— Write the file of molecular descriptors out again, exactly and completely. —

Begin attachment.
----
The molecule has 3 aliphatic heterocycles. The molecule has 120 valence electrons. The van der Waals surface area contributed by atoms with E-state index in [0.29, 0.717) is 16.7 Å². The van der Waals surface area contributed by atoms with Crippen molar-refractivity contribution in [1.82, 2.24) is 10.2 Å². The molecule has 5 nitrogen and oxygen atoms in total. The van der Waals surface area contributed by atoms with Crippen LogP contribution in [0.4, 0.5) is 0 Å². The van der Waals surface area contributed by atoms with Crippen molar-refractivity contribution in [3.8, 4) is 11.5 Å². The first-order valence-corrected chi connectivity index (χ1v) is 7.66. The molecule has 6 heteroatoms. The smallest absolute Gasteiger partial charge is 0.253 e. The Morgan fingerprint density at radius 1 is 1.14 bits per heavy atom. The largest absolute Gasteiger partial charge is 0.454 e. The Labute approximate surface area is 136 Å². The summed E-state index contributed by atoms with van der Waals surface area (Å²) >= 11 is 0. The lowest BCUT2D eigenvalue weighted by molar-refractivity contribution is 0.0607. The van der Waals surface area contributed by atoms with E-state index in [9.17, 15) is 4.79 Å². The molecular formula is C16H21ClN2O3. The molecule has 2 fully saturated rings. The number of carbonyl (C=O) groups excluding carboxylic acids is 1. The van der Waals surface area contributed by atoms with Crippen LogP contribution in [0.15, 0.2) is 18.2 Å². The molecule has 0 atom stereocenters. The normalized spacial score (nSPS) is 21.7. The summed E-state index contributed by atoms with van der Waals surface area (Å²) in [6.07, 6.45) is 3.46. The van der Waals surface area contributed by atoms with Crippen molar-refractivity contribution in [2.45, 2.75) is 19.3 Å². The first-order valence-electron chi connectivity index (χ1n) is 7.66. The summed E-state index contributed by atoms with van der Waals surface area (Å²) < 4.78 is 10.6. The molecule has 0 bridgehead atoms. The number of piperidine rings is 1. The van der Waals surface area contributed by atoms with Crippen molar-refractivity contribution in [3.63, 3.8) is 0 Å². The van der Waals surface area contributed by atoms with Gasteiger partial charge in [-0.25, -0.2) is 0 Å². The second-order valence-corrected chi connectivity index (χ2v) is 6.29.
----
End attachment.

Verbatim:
The molecule has 3 aliphatic heterocycles. The molecule has 120 valence electrons. The van der Waals surface area contributed by atoms with E-state index in [0.29, 0.717) is 16.7 Å². The van der Waals surface area contributed by atoms with Crippen molar-refractivity contribution in [1.82, 2.24) is 10.2 Å². The molecule has 5 nitrogen and oxygen atoms in total. The van der Waals surface area contributed by atoms with Crippen LogP contribution in [0.4, 0.5) is 0 Å². The van der Waals surface area contributed by atoms with Crippen molar-refractivity contribution in [3.8, 4) is 11.5 Å². The first-order valence-corrected chi connectivity index (χ1v) is 7.66. The molecule has 6 heteroatoms. The smallest absolute Gasteiger partial charge is 0.253 e. The Morgan fingerprint density at radius 1 is 1.14 bits per heavy atom. The largest absolute Gasteiger partial charge is 0.454 e. The Labute approximate surface area is 136 Å². The summed E-state index contributed by atoms with van der Waals surface area (Å²) >= 11 is 0. The lowest BCUT2D eigenvalue weighted by molar-refractivity contribution is 0.0607. The van der Waals surface area contributed by atoms with E-state index in [9.17, 15) is 4.79 Å². The molecular formula is C16H21ClN2O3. The molecule has 2 fully saturated rings. The number of carbonyl (C=O) groups excluding carboxylic acids is 1. The van der Waals surface area contributed by atoms with Crippen LogP contribution in [0.15, 0.2) is 18.2 Å². The molecule has 0 atom stereocenters. The normalized spacial score (nSPS) is 21.7. The summed E-state index contributed by atoms with van der Waals surface area (Å²) in [6.07, 6.45) is 3.46. The van der Waals surface area contributed by atoms with Crippen molar-refractivity contribution in [2.45, 2.75) is 19.3 Å². The first-order valence-electron chi connectivity index (χ1n) is 7.66. The summed E-state index contributed by atoms with van der Waals surface area (Å²) < 4.78 is 10.6. The molecule has 0 bridgehead atoms. The number of piperidine rings is 1. The van der Waals surface area contributed by atoms with Crippen molar-refractivity contribution in [3.63, 3.8) is 0 Å². The van der Waals surface area contributed by atoms with Gasteiger partial charge in [-0.25, -0.2) is 0 Å². The second-order valence-corrected chi connectivity index (χ2v) is 6.29.